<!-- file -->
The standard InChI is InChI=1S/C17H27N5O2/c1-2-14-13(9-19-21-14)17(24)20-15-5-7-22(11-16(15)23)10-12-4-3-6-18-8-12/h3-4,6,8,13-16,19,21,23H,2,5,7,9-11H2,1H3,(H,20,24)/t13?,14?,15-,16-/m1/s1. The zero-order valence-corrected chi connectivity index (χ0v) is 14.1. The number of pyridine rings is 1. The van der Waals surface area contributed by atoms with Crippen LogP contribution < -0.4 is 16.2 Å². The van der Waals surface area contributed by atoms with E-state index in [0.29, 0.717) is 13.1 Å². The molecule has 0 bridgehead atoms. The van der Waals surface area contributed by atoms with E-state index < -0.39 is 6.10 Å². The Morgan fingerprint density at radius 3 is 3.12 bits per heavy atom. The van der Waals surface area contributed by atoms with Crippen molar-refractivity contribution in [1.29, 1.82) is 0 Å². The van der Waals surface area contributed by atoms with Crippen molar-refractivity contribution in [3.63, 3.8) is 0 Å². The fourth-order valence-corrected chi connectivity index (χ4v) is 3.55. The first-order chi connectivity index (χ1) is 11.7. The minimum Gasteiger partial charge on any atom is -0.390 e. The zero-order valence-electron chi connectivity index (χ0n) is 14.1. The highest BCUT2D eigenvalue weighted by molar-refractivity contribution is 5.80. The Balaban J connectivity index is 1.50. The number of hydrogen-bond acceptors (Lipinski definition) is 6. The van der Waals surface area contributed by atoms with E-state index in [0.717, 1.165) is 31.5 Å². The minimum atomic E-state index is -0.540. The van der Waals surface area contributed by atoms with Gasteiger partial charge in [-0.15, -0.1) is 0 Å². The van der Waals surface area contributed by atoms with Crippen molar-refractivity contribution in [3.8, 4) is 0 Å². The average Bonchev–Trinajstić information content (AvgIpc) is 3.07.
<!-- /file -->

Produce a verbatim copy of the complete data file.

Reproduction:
The standard InChI is InChI=1S/C17H27N5O2/c1-2-14-13(9-19-21-14)17(24)20-15-5-7-22(11-16(15)23)10-12-4-3-6-18-8-12/h3-4,6,8,13-16,19,21,23H,2,5,7,9-11H2,1H3,(H,20,24)/t13?,14?,15-,16-/m1/s1. The zero-order valence-corrected chi connectivity index (χ0v) is 14.1. The number of pyridine rings is 1. The van der Waals surface area contributed by atoms with Crippen LogP contribution < -0.4 is 16.2 Å². The van der Waals surface area contributed by atoms with E-state index in [0.29, 0.717) is 13.1 Å². The molecule has 0 bridgehead atoms. The van der Waals surface area contributed by atoms with E-state index < -0.39 is 6.10 Å². The Morgan fingerprint density at radius 3 is 3.12 bits per heavy atom. The van der Waals surface area contributed by atoms with Crippen molar-refractivity contribution in [1.29, 1.82) is 0 Å². The van der Waals surface area contributed by atoms with Crippen molar-refractivity contribution in [3.63, 3.8) is 0 Å². The fourth-order valence-corrected chi connectivity index (χ4v) is 3.55. The first-order chi connectivity index (χ1) is 11.7. The minimum Gasteiger partial charge on any atom is -0.390 e. The zero-order valence-electron chi connectivity index (χ0n) is 14.1. The highest BCUT2D eigenvalue weighted by molar-refractivity contribution is 5.80. The Balaban J connectivity index is 1.50. The number of hydrogen-bond acceptors (Lipinski definition) is 6. The van der Waals surface area contributed by atoms with E-state index in [0.717, 1.165) is 31.5 Å². The minimum atomic E-state index is -0.540. The van der Waals surface area contributed by atoms with Gasteiger partial charge in [-0.15, -0.1) is 0 Å². The van der Waals surface area contributed by atoms with Crippen molar-refractivity contribution in [3.8, 4) is 0 Å². The average Bonchev–Trinajstić information content (AvgIpc) is 3.07.